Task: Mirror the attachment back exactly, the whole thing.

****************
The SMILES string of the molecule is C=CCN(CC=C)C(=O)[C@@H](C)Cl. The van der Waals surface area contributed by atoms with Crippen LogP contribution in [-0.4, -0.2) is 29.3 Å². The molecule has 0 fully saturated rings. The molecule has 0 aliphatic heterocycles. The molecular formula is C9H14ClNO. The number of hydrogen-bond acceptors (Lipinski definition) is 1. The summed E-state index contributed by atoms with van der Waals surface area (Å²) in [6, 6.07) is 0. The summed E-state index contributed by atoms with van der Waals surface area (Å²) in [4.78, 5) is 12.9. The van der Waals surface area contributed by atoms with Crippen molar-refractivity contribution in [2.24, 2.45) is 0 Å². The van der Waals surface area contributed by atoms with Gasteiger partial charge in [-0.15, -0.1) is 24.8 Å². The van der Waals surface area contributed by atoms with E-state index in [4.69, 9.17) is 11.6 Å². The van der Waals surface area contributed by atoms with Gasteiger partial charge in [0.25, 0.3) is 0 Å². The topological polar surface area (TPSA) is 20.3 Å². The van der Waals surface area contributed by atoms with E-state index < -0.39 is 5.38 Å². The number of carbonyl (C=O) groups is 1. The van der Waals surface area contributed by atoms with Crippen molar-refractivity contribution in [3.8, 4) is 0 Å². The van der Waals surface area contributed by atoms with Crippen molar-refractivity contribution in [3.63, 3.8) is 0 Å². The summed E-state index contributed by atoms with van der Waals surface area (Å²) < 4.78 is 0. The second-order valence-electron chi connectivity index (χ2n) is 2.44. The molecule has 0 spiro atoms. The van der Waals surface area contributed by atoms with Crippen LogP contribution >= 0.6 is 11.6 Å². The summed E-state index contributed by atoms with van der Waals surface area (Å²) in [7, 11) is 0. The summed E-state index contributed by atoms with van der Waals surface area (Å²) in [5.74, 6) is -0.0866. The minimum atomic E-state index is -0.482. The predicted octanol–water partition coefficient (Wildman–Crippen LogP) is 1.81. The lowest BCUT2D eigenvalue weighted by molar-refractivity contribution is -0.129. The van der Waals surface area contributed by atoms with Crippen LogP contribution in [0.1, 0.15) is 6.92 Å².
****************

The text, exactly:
The SMILES string of the molecule is C=CCN(CC=C)C(=O)[C@@H](C)Cl. The van der Waals surface area contributed by atoms with Crippen LogP contribution in [-0.4, -0.2) is 29.3 Å². The molecule has 0 fully saturated rings. The molecule has 0 aliphatic heterocycles. The molecular formula is C9H14ClNO. The number of hydrogen-bond acceptors (Lipinski definition) is 1. The summed E-state index contributed by atoms with van der Waals surface area (Å²) in [6, 6.07) is 0. The summed E-state index contributed by atoms with van der Waals surface area (Å²) in [4.78, 5) is 12.9. The van der Waals surface area contributed by atoms with Crippen molar-refractivity contribution in [2.24, 2.45) is 0 Å². The van der Waals surface area contributed by atoms with Gasteiger partial charge in [-0.15, -0.1) is 24.8 Å². The van der Waals surface area contributed by atoms with E-state index in [4.69, 9.17) is 11.6 Å². The van der Waals surface area contributed by atoms with Gasteiger partial charge in [0.25, 0.3) is 0 Å². The topological polar surface area (TPSA) is 20.3 Å². The van der Waals surface area contributed by atoms with E-state index < -0.39 is 5.38 Å². The number of carbonyl (C=O) groups is 1. The van der Waals surface area contributed by atoms with Crippen molar-refractivity contribution in [3.8, 4) is 0 Å². The van der Waals surface area contributed by atoms with Crippen molar-refractivity contribution in [3.63, 3.8) is 0 Å². The summed E-state index contributed by atoms with van der Waals surface area (Å²) < 4.78 is 0. The second-order valence-electron chi connectivity index (χ2n) is 2.44. The molecule has 0 spiro atoms. The van der Waals surface area contributed by atoms with Crippen LogP contribution >= 0.6 is 11.6 Å². The summed E-state index contributed by atoms with van der Waals surface area (Å²) in [7, 11) is 0. The summed E-state index contributed by atoms with van der Waals surface area (Å²) in [5.74, 6) is -0.0866. The minimum atomic E-state index is -0.482. The predicted octanol–water partition coefficient (Wildman–Crippen LogP) is 1.81. The lowest BCUT2D eigenvalue weighted by molar-refractivity contribution is -0.129. The van der Waals surface area contributed by atoms with Crippen LogP contribution in [0.1, 0.15) is 6.92 Å².